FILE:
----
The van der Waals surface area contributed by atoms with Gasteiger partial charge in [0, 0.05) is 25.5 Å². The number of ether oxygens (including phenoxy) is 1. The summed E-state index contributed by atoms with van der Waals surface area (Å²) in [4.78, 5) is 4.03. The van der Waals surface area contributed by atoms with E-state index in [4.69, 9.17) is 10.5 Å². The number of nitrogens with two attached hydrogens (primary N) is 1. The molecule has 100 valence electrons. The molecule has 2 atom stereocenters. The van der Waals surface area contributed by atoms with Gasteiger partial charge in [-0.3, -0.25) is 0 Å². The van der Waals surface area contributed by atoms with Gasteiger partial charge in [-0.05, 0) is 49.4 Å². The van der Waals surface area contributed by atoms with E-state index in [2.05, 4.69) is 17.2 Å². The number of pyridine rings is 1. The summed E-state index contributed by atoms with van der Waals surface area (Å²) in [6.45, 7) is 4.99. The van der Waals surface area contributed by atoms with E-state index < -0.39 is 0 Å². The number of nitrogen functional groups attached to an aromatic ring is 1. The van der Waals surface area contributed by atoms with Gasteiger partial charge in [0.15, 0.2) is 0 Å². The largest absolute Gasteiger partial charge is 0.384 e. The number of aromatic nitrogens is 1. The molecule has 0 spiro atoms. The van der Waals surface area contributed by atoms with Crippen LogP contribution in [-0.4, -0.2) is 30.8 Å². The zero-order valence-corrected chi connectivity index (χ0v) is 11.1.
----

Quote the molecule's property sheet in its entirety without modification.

The van der Waals surface area contributed by atoms with Gasteiger partial charge in [0, 0.05) is 25.5 Å². The number of ether oxygens (including phenoxy) is 1. The summed E-state index contributed by atoms with van der Waals surface area (Å²) in [4.78, 5) is 4.03. The van der Waals surface area contributed by atoms with E-state index in [4.69, 9.17) is 10.5 Å². The number of nitrogens with two attached hydrogens (primary N) is 1. The molecule has 100 valence electrons. The molecule has 2 atom stereocenters. The van der Waals surface area contributed by atoms with Gasteiger partial charge in [-0.3, -0.25) is 0 Å². The van der Waals surface area contributed by atoms with Gasteiger partial charge in [-0.05, 0) is 49.4 Å². The van der Waals surface area contributed by atoms with E-state index in [2.05, 4.69) is 17.2 Å². The number of pyridine rings is 1. The summed E-state index contributed by atoms with van der Waals surface area (Å²) in [6.45, 7) is 4.99. The van der Waals surface area contributed by atoms with E-state index < -0.39 is 0 Å². The number of nitrogen functional groups attached to an aromatic ring is 1. The van der Waals surface area contributed by atoms with Gasteiger partial charge in [0.15, 0.2) is 0 Å². The largest absolute Gasteiger partial charge is 0.384 e. The number of aromatic nitrogens is 1. The molecule has 0 spiro atoms. The van der Waals surface area contributed by atoms with Crippen LogP contribution in [-0.4, -0.2) is 30.8 Å². The zero-order valence-corrected chi connectivity index (χ0v) is 11.1.